The Slipper Tongue

The ironic story behind “The Slipper Tongue”, Bush’s favorite painting!

slipper tongue

The title of George W. Bush’s 1999 ghostwritten autobiography, A Charge to Keep, is associated with a favorite painting of the former President’s, that was loaned to him by a childhood friend, Joseph I. O’Neill III, shortly after his 1995 inauguration as governor of Texas. Joseph ‘Spider’ O’Neill said the lead cowboy reminded him of Bush and the former governor claimed it as his own.

“I thought I would share with you a recent bit of Texas history which epitomizes our mission. When you come into my office, please take a look at the beautiful painting of a horseman determinedly charging up what appears to be a steep and rough trail. This is us.”

Governor George W. Bush, memo to staff [1]

The painting followed George Bush from Austin to Washington, where it occupied a prominent place in the tour and talking points routine the President gave Oval Office visitors during his years in the White House [2].

“One of the paintings I selected for the Oval Office shows a man on horseback, leading a charge up a steep hill. His face is full of purpose and determination, and it is clear he expects to get the job done. The painting is called ‘A Charge to Keep,’ based on a Methodist hymn that’s a favorite of mine.

I love the painting because it speaks to serving a cause that is greater than yourself. The picture reminds me every day that my most important job is to unite our country and provide leadership to overcome America’s toughest challenges.”

George W. Bush, 2004 campaign fund raising letter [3]

Bush loved to talk of his identification with the heroic struggle he saw in the illustration and the resolute determination of the nineteenth century circuit riding preachers who spread Methodism across the Allegheny region of the young American nation. Its title, he asserted, was “based upon a religious hymn….about serving God,” a song written by Charles Wesley called ‘A Charge to Keep I Have’ [4].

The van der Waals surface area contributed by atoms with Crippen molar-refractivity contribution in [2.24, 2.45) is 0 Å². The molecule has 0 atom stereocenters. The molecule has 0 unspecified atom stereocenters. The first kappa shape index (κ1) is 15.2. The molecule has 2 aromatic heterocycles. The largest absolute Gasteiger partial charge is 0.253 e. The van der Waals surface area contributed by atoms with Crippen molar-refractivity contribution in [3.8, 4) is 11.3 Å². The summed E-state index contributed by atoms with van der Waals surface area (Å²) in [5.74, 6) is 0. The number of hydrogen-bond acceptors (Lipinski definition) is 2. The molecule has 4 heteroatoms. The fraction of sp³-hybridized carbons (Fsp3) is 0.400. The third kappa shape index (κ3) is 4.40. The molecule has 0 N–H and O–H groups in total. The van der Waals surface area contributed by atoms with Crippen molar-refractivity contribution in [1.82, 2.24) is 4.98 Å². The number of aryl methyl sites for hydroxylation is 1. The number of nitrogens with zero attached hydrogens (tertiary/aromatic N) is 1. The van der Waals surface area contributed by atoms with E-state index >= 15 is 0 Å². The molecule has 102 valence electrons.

Referring to Bush’s fondness of the picture, David Gergen a longtime Presidential advisor and director of the Center for Public Leadership at Harvard’s John F. Kennedy School of Government, commented:

Bush’s personal identification with the painting, which now hangs in the Oval Office, reveals a good deal about his sense of himself as a political leader–who he thinks he is, the role he plays, and the centrality of his religious faith….His followers today tend to see in Bush what he sees in the painting: a brave, daring leader riding fearlessly into the unknown, striking out against unseen enemies, pulling his team behind him, seeking, in the words of Wesley’s hymn, “to do my Master’s will.” They see him as a straight shooter and a straight talker. [5]

The painting was originally commissioned in 1916 by The Saturday Evening Post; which gave the job to William H.D. Koerner, a regular illustrator of popular magazine short stories in early twentieth century America. In 1912, it was Koerner that was picked to illustrate author Zane Grey’s famous ‘Riders of the Purple Sage’. In later interviews, W.H.D. Koerner and his daughter Ruth explained that the inspiration for his work came from immersing himself in the story and characters for which the illustration would be used:

“I try to draw the man the author describes…I concentrate on the character until it comes alive and I can see him in my mind’s eye.”

William Henry Dethlef Koerner, ‘Yes We Read the Story’, interview for The Saturday Evening Post; June 25, 1932 [6]

The painting was subsequently used in other short stories, including, in 1918, ‘A Charge to Keep’ in Country Gentleman magazine, a tale about a timberland inheritance and the responsibility it brought to protect its resources from the capitalist robber barons that were aggressively seeking to exploit its assets. But the character that lived in William Koerner’s 1916 illustration was the one that rode in the 1916 Saturday Evening Post story, a tale called ‘The Slipper Tongue’.

As with so many other positions embraced by our forty-third President, it might have been better had George W. Bush been a little less certain of his own point of view and a little more curious and inclined toward deliberate reflection in his decision making process. For what George W. is so certain is a depiction of a Methodist preacher resolutely ‘leading a charge up a steep hill’ that he proudly announced,

‘When you come into my office, please take a look at the beautiful painting of a horseman determinedly charging up what appears to be a steep and rough trail. This is us’;

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